You may have heard,the Pittsburgh Pirates are allegedly open to trading Keone Kela. A sub-.500 team being open to trading a reliever who hasn’t really contributed much this season is generally not surprising. But in this scenario, there is more to it than meets the eye. Kela, who was put on the 60 day IL back on May 6th for right elbow inflammation, was only activated from the IL on 7/23/19. He was then suspended for an unstated “violation of Uniform Player’s Contract” (link if you’d like to read it) - and the Pirates have been very tight lipped as to the circumstances.
According to sources, Pirates reliever Keone Kela was suspended by the club due to an altercation with Hector Morales, team’s director, cultural readiness and peak performance coach.— Tim Brown (@TBrownYahoo) July 24, 2019
Tim Brown reported it was due to an altercation with Hector Morales, and if you’re wondering what a Director of Cultural Initiatives and Peak Performance Coach does - here is the description Hector has on his Linkedin Page:
“Oversees and coordinates the development, education, transition, integration, and performance of all International Players in the Pittsburgh Pirates organization. Works with a team of professionals to develop curriculum for language acquisition and development, PRO development workshops, and coordinates with the Mental Conditioning team to make all mental skills training culturally relevant for international players. Contributes to the development of championship coaching and team cohesion programs.”
This is not the first time that Kela’s personality has caused him trouble, with the Rangers demoting him due to issues previously. It was noted that he did not put effort into the final spring training game of the year, and when veterans showed their dismay, he “blew up” at them.
So why look at a player with these types of personality challenges? Well, the Astros are rumored to look to take advantage of situations like these to buy low, even to the point of contention in the Front Office. So I figured it was worth taking a look at Kela as a potential trade candidate even if the alleged personality may not be the bright and sunny demeanor we’d hope for.
Who is Keone Kela?
Keone, 26, is a 6’1 215 lb right handed reliever, who grew up in Carson, California. Originally drafted by the Mariners in the 29th round of the 2011 draft, Kela held out and attended Everett Community college as a center fielder. In 2012, the Rangers selected him in the 12th round - 396th overall. Here was John Sickel’s take on him in his 2015 Prospect Book:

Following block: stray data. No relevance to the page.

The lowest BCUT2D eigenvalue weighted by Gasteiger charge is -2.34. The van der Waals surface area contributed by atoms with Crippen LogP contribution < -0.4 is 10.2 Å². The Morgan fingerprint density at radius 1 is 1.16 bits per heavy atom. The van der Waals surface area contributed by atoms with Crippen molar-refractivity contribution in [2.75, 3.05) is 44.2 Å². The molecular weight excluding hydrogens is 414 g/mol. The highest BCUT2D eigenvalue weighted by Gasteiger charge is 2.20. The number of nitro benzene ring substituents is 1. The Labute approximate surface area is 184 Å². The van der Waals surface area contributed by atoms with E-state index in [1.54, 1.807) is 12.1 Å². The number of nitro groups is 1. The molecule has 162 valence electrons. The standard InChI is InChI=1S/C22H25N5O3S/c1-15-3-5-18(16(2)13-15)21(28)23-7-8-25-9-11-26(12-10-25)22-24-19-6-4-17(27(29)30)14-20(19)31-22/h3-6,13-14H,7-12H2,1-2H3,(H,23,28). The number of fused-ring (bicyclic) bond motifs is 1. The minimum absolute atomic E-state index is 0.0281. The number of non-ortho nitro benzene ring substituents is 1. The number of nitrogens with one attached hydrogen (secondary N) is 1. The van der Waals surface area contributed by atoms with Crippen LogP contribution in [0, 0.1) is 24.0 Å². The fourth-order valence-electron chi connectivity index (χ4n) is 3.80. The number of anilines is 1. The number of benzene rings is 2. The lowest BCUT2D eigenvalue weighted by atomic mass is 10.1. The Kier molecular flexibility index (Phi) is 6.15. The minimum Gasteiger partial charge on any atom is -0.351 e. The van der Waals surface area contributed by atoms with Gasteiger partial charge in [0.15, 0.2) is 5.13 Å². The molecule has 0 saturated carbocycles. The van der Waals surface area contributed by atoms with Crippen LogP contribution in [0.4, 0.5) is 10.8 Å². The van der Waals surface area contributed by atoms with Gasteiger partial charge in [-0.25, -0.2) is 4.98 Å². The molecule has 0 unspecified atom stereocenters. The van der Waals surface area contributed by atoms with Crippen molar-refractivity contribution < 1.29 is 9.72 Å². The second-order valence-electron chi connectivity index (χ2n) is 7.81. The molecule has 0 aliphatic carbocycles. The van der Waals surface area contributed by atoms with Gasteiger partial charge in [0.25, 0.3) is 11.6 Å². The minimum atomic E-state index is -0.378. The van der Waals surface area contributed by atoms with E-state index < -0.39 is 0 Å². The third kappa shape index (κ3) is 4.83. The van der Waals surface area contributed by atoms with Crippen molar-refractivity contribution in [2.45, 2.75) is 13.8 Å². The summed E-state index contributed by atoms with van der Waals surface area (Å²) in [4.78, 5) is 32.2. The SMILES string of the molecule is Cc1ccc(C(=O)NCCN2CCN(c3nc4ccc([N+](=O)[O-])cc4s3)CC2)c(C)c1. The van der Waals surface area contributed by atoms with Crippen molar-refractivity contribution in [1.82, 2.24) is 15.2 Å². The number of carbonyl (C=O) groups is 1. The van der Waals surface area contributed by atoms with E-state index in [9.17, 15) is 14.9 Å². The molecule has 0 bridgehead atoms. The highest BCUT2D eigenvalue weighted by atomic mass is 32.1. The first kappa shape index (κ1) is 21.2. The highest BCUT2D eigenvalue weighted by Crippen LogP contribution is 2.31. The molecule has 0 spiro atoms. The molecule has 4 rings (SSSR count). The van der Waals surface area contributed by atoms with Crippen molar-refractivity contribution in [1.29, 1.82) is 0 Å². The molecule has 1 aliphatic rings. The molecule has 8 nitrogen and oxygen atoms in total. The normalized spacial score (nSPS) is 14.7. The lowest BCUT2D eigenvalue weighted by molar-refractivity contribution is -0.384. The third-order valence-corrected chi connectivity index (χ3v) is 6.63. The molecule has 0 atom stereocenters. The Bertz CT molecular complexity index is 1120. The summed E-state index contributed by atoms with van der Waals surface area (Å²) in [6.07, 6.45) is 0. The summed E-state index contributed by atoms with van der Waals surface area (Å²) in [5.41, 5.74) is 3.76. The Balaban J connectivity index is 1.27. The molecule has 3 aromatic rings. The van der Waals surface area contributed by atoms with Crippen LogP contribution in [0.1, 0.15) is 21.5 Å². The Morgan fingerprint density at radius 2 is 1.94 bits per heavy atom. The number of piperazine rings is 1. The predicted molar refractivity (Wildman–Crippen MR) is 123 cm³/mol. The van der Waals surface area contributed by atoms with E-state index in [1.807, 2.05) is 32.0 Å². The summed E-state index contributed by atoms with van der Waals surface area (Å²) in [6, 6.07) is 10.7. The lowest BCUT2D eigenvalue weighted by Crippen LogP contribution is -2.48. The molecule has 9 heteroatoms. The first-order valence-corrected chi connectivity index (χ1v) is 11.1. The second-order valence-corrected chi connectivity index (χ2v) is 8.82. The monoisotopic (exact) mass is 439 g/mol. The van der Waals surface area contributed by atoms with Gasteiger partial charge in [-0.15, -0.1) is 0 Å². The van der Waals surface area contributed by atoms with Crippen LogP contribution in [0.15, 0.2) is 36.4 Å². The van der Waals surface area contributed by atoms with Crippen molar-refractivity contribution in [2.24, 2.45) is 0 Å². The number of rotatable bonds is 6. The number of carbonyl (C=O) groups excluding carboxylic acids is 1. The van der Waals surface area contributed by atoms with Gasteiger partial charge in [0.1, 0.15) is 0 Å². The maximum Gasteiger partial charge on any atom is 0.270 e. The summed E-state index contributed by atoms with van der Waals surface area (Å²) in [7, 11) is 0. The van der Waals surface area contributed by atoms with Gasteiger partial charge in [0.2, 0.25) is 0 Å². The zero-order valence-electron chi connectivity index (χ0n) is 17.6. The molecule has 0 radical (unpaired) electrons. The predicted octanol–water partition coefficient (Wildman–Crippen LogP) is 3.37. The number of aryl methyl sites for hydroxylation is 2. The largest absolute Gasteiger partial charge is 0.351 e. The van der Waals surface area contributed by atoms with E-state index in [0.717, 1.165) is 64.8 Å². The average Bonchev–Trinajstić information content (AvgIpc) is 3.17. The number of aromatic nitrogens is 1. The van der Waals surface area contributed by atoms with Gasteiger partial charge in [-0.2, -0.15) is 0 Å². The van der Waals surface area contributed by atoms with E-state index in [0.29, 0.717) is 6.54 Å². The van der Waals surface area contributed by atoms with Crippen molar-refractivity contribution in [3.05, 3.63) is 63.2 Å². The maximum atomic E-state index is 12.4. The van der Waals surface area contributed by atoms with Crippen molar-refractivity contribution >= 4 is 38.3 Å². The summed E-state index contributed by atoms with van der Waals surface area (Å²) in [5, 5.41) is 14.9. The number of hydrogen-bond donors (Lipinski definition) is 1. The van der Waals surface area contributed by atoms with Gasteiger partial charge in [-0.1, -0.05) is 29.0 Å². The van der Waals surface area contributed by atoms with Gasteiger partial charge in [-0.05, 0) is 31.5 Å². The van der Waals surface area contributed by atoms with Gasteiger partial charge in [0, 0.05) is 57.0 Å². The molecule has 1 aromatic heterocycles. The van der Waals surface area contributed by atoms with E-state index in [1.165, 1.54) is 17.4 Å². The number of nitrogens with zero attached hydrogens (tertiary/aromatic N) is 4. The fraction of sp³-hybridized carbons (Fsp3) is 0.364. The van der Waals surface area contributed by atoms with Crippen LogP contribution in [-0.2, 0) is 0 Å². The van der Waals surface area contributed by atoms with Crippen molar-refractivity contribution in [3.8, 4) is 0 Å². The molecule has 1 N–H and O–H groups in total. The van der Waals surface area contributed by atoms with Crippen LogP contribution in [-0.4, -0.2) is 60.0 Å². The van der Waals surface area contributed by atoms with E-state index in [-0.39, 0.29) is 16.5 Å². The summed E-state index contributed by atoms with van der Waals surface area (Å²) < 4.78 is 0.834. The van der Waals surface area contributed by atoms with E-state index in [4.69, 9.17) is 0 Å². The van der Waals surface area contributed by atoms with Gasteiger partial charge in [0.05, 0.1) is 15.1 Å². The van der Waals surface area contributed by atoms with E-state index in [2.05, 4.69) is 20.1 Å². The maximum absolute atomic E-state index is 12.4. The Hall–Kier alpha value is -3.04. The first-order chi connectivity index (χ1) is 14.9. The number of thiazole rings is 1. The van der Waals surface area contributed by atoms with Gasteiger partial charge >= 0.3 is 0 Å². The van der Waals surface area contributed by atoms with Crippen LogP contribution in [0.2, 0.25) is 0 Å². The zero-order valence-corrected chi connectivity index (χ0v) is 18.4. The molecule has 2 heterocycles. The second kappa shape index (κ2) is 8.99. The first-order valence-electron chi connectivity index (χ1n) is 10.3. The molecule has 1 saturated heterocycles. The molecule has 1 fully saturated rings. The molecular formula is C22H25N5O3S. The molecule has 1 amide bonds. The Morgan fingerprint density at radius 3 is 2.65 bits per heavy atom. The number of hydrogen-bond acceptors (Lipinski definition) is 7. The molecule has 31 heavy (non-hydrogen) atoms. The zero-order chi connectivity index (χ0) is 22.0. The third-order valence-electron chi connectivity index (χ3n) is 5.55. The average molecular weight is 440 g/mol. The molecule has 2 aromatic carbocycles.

“The Rangers drafted Kela in the 12th round in 2012, from Everett Community College in Washington. He threw in the low-90s when drafted but has since boosted that, working at 96-99 now and hitting 100 on occasion. He’s got a pretty good curveball too and his excellent K/IP ratio testifies to the quality of his stuff; he isn’t tricking people, they just can’t hit him. Kela needs to get the walks down but any team would be pleased to find a 100 MPH fastball in the 12th round. He could get a bullpen trial soon. Grade C+.”
Two Different Views of Keone Kela's Filthy Curveball. pic.twitter.com/u2JLE2sogD— Rob Friedman (@PitchingNinja) September 1, 2018
Kela broke into the MLB in 2015 and made a name for himself with a 2.39 ERA across 60.1 IP at 23 years old. Since then a myriad of injuries and personality issues have somewhat derailed his performance to a 3.48 ERA (3.49 xFIP / 3.11 SIERA) across almost 200 IP in his career.
Kela has consistently brought a strong K/9 to the table (11.03 for his career), with a less noteworthy BB/9 (3.09).
From an arsenal perspective, Kela basically relies on 2 pitches (although he has thrown 1-2.5% change-ups over the past 5 years). Kela wields a high 90’s fastball (averaging between 95.8 - 96.3 mph throughout his career) with a devastating curveball (which has never had a xwOBA over .235 before this year)
Kela has a high upside with elite closer level performance on his resume.
What would it take?
This area is always as much art as science, but Kela’s case is particularly difficult as the injuries and personality challenges are much harder to quantify. Last year, Kela was traded for Taylor Hearn (45 FV - injury riddled lottery ticket with potential) and Sherten Apostel (40 FV - volatile prospect with upside), who were the Pirates’ #7 and #16 prospects in their system, a trade that seemed to be in the Pirates favor.
With a year less of control, another injury, and his continued challenges with teams from a personality perspective, the cost for the acquisition should be next to nothing.
Keone Kela, Mechanics (rear view/99mph Fastball/Slow). pic.twitter.com/fqvxz3dfd5— Rob Friedman (@PitchingNinja) July 6, 2018
It’s interesting. The Astros like to pull every lever in order to gain an advantage, even to the degree that it was allegedly a point of contention with some of the recent front office departures. Kela fits that mold. He’s a player with high upside, someone who could provide an immense amount of value on the field for a minimal cost. That screams a Luhnow-style move.
Team chemistry is difficult to measure on the other hand. And the team had some bumps but seems to have welcomed Osuna at least publicly at this point. Chirinos was noted as one of the players who had heated discussions with Kela when the Rangers suspended him, so it’d be interesting to see how all of this plays out.
I think from a pure baseball perspective, he’s an easy buy low candidate. We shall see how it all evolves.
Would you want the Astros to trade for Keone Kela?
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